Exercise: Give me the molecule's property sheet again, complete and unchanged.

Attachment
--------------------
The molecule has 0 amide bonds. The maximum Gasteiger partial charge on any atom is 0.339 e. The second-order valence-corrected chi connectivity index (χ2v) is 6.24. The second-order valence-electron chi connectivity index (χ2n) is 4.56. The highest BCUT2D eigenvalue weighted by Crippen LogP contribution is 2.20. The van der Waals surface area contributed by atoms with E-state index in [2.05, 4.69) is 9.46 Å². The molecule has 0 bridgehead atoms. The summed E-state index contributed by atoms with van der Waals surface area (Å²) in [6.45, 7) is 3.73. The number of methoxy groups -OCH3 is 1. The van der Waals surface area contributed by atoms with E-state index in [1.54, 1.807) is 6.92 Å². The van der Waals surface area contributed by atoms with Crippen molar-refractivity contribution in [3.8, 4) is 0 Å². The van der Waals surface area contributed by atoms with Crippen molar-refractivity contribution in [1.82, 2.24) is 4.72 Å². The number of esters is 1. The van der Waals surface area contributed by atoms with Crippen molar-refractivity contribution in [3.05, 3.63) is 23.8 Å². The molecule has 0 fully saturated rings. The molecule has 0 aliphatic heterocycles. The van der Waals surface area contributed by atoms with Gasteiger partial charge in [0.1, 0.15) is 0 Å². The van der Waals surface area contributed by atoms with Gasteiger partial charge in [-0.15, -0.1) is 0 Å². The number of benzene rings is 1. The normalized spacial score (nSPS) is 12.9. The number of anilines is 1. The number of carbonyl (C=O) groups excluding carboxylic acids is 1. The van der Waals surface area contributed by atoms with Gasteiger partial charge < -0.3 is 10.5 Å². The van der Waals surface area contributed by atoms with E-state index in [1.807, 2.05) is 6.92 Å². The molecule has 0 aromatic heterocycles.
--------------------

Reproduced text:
The molecule has 0 amide bonds. The maximum Gasteiger partial charge on any atom is 0.339 e. The second-order valence-corrected chi connectivity index (χ2v) is 6.24. The second-order valence-electron chi connectivity index (χ2n) is 4.56. The highest BCUT2D eigenvalue weighted by Crippen LogP contribution is 2.20. The van der Waals surface area contributed by atoms with E-state index in [2.05, 4.69) is 9.46 Å². The molecule has 0 bridgehead atoms. The summed E-state index contributed by atoms with van der Waals surface area (Å²) in [6.45, 7) is 3.73. The number of methoxy groups -OCH3 is 1. The van der Waals surface area contributed by atoms with E-state index in [1.54, 1.807) is 6.92 Å². The van der Waals surface area contributed by atoms with Crippen molar-refractivity contribution in [3.8, 4) is 0 Å². The van der Waals surface area contributed by atoms with Crippen molar-refractivity contribution in [1.82, 2.24) is 4.72 Å². The number of esters is 1. The van der Waals surface area contributed by atoms with Crippen molar-refractivity contribution in [3.05, 3.63) is 23.8 Å². The molecule has 0 fully saturated rings. The molecule has 0 aliphatic heterocycles. The van der Waals surface area contributed by atoms with Gasteiger partial charge in [0.1, 0.15) is 0 Å². The van der Waals surface area contributed by atoms with Gasteiger partial charge in [-0.15, -0.1) is 0 Å². The number of benzene rings is 1. The normalized spacial score (nSPS) is 12.9. The number of anilines is 1. The number of carbonyl (C=O) groups excluding carboxylic acids is 1. The van der Waals surface area contributed by atoms with Gasteiger partial charge < -0.3 is 10.5 Å². The van der Waals surface area contributed by atoms with E-state index in [1.807, 2.05) is 6.92 Å². The molecule has 0 aromatic heterocycles.